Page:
The NBA has a very interesting strategy for getting what it wants. Seattle went through this when the Oklahomans came to town and bought the Seattle Supersonics, and the ownership told Seattle they had better build a stadium or else. Now the Sacramento Kings ownership, with the support of the NBA, is threatening the same thing to Sacramento.
If you recall in the Seattle case, when local owner Howard Schultz owned the team, he said he may have to move the team if he didn’t get a new stadium. Since he was a local owner, his threat was not credible enough to local leaders – and he got nowhere. So the NBA steps in, facilitates a deal with the Oklahomans to provide more muscle behind the threat to build a stadium or they will leave. Seattle politicians declined and the team moved to Oklahoma to play in the brand new publicly funded arena.
This is playing out again with a slight variation – the Seattle billionaires trying to join this game got the local politicians to agree to help build a new stadium in Seattle, and then they went shopping for team that didn’t have a new stadium. This time, it played out a little differently – as in this case, Sacramento caved and the Kings got a deal to get an arena. Here is the deal Sacromento agreed to:
The city will put $258 million in value into the deal, mainly by bonding against its downtown parking garage future revenues, and by selling several downtown parcels to developers. The development team will put $190 million into the deal.
So if this deal stands, the owners and the league will get more luxury boxes, and more income will flow into the NBA. Sounds like everybody will live happily ever after, except for perhaps the Sacramento taxpayer.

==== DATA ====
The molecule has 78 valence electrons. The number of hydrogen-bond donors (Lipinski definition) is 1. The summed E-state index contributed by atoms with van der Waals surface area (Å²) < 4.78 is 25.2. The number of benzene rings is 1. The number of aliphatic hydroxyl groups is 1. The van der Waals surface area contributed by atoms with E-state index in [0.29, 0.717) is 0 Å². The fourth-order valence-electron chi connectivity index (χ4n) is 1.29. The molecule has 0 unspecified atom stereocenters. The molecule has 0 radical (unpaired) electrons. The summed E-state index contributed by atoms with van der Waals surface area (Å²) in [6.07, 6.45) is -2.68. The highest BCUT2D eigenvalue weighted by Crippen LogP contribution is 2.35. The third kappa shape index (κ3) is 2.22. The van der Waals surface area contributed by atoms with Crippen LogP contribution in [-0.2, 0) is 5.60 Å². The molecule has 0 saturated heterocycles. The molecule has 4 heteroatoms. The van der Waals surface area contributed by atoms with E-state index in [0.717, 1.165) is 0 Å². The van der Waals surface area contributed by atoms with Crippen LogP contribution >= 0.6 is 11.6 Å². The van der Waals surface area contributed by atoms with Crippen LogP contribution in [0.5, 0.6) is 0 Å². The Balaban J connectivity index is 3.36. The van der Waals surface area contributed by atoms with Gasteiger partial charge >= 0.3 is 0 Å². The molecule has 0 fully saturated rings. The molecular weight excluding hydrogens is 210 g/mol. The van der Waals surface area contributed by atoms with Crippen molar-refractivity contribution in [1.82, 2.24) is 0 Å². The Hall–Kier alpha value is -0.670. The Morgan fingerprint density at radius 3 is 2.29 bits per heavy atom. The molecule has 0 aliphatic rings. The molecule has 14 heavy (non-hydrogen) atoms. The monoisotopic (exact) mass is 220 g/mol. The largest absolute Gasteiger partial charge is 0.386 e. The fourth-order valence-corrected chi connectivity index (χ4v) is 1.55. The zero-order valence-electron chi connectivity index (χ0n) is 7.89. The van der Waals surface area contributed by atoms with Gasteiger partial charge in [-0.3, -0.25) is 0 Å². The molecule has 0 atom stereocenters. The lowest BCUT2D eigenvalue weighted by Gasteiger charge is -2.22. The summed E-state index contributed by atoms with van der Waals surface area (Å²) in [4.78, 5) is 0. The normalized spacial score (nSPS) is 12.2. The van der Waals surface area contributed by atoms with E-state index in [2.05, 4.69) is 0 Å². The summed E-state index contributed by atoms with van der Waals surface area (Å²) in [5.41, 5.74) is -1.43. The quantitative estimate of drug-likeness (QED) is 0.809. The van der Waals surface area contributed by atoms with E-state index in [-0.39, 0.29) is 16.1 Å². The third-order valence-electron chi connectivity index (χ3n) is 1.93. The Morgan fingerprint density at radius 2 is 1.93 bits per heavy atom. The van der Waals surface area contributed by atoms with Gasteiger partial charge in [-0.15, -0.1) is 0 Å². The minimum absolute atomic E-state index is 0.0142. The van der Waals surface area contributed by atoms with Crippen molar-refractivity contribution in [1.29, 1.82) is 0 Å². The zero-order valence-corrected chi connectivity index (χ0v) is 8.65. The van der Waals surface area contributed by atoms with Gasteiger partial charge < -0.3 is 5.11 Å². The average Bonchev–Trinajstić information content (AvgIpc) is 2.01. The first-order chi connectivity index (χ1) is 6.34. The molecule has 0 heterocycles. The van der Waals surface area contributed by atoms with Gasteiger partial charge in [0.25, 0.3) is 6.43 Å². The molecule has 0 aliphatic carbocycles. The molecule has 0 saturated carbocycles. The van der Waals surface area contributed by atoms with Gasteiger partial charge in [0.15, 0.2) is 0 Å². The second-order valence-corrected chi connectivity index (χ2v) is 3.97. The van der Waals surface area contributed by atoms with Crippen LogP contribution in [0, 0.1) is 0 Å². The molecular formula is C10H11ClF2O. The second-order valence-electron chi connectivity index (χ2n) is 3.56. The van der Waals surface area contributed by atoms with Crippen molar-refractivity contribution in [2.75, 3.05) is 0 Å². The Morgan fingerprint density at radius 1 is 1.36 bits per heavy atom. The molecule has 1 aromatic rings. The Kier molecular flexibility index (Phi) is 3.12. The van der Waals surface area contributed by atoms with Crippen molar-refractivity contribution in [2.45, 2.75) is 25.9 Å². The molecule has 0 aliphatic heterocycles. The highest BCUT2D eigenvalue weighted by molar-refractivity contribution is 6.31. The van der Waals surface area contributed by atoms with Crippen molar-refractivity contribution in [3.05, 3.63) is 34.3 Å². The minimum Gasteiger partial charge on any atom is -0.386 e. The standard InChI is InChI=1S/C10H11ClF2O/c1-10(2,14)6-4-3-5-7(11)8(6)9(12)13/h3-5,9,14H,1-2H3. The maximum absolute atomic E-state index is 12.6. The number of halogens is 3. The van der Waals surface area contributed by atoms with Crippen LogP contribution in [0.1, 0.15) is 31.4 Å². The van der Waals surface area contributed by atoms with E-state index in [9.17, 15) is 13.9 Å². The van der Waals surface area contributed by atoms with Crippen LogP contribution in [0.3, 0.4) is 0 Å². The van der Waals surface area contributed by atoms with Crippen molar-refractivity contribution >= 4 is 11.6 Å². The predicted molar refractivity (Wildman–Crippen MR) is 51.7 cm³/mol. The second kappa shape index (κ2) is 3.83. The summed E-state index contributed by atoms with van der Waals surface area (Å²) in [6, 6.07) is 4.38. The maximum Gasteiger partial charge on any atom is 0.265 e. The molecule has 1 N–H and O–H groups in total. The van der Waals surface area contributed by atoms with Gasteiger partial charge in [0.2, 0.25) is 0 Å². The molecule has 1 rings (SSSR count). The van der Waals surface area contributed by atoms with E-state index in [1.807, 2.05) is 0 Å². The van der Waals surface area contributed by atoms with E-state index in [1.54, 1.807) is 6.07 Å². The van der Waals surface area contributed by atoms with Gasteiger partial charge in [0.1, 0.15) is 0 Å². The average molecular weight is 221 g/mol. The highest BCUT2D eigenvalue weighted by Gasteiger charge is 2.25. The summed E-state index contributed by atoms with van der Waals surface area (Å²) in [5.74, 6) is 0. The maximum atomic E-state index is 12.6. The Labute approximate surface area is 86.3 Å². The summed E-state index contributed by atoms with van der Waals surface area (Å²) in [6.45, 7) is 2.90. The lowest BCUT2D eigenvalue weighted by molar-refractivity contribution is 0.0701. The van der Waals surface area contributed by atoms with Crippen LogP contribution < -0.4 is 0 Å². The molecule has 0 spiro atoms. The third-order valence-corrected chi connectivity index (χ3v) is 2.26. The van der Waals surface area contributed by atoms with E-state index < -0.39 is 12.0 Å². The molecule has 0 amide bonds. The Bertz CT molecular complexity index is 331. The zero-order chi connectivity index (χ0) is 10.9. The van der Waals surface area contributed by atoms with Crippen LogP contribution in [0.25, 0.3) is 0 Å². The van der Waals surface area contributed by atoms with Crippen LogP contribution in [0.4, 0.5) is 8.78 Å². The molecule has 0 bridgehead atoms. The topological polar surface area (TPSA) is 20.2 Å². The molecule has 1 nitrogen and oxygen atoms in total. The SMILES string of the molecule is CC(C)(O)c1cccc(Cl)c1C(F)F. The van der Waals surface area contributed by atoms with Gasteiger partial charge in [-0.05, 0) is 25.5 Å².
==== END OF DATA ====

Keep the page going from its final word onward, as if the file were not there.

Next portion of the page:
So now what is the Seattle ownership contingent to do. It’s possible the NBA will expand by two teams and Seattle would get an expansion team. Even though I think the NBA is too weak right now to expand the league, in this era of zero interest rates and asset bubbles all over the place, there are likely lots of billionaires that would through money into this profitable arm twisting game. And I am sure the NBA owners would welcome hundreds of millions of dollars to allow adding two more members of the club.
However, my prediction is that the Sacramento Kings will stay put in Sacramento, and the NBA will work with the Seattle contingent will go to the next town that the NBA has determined needs a new stadium or new lease agreement, and the arm twisting will begin anew.
Eventually some city will say no – and Seattle will get its team.